Your entities can have components added at any point in time, when a component is added your systems may be informed from the Ash Game that the entity has become apart of the system.
This means that by adding/removing components an entity can change behaviour at run time very easily!
If your entity has a UserInput component that a UserInputSystem will process to update player movement, you could remove it when a cut-scene starts to prevent the player from receiving input…
…when the cut-scene has finished you can then add the UserInput component and he will work again!
When your entity has components added just add it to the game and the rest is done for you!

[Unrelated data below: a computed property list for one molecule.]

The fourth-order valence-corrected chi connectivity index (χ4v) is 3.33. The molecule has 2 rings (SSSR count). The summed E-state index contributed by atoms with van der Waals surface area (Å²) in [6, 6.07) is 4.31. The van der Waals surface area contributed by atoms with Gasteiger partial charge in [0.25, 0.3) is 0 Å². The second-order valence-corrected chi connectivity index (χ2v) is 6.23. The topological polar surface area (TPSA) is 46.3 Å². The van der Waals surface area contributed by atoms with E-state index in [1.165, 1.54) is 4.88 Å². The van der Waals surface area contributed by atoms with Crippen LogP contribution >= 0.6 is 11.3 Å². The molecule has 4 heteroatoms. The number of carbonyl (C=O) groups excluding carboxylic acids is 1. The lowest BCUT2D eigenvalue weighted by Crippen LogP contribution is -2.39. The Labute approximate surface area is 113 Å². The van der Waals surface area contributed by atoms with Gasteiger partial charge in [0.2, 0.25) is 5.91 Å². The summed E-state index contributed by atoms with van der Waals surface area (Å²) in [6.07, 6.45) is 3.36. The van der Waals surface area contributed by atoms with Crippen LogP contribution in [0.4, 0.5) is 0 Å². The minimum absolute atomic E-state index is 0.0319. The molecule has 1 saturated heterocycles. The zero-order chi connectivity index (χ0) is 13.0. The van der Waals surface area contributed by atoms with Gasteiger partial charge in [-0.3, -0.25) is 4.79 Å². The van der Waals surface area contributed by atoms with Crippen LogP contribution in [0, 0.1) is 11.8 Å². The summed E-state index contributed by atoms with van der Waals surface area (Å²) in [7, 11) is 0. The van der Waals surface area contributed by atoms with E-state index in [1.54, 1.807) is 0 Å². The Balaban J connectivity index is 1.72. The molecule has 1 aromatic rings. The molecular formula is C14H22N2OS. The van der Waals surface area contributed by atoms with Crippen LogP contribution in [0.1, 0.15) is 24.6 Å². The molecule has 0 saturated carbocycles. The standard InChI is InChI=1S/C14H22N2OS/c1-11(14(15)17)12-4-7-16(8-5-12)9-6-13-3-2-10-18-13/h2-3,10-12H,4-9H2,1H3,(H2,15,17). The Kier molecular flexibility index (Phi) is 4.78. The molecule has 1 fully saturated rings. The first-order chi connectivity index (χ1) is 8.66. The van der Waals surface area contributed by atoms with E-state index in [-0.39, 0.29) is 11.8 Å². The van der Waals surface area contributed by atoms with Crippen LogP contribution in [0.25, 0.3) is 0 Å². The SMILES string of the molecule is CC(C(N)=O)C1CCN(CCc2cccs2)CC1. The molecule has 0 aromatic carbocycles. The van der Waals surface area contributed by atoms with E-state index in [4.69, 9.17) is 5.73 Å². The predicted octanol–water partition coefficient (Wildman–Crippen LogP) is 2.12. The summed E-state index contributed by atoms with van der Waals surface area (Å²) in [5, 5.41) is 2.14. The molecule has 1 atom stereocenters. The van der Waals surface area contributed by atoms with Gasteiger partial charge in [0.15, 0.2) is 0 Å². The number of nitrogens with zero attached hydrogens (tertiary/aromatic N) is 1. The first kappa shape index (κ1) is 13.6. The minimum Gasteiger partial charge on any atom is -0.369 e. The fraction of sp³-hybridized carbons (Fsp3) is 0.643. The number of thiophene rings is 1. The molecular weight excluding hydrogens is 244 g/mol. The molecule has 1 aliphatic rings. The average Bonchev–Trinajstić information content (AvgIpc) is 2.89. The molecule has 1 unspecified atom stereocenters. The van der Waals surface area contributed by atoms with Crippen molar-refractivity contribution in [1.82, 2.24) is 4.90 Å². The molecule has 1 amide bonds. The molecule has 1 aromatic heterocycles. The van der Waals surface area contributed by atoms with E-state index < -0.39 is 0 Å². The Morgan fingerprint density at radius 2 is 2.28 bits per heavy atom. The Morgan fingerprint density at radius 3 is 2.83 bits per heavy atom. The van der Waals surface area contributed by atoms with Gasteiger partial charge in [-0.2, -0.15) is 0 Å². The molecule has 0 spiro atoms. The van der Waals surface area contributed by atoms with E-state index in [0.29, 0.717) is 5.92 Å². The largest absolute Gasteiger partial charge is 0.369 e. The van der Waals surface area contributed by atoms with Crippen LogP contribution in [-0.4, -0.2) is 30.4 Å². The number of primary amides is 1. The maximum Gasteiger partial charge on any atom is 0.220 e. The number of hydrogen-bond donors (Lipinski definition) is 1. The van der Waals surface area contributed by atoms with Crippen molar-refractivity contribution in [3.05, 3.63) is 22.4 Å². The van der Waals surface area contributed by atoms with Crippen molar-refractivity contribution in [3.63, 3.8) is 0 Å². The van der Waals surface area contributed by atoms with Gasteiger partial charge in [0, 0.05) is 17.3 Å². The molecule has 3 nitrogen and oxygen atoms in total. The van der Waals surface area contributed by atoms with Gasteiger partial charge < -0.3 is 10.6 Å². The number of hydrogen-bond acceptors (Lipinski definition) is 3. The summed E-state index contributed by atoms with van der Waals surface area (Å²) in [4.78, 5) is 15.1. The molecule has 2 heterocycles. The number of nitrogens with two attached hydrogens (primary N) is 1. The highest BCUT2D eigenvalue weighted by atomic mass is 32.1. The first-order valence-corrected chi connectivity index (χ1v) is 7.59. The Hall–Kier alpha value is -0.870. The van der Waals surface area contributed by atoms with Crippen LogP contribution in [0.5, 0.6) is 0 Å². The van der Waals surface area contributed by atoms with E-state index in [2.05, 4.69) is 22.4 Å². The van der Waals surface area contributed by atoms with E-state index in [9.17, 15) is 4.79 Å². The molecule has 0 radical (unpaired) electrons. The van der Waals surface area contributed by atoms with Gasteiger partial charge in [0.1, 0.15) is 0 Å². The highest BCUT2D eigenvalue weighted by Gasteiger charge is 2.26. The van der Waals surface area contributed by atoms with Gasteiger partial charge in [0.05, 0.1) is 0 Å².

To keep systems and entities decoupled AND to improve performance your systems are given
a node, containing only the components needed for that system to work.
When an entity is added/removed or an entities component is added/removed ash game will update the node list for the systems to process automatically.
Here is an example:
Your movement system can now process the MovementNode:
node.Location.x += node.Speed.X * time;
Without ever needing to understand which entities have it.
I am not the biggest fan of creating a class which basically just have public fields however
for this system it is perfectly acceptable, also nodes can be used in multiple systems…
A cool part to using nodes is that Ash connects them into a super fast linked list so when
a system updates them it will have the minimal overhead!
An entity system can work with lists of nodes and process them in any way you want!
Ash has a bunch of different systems you could use and here are the two I commonly use…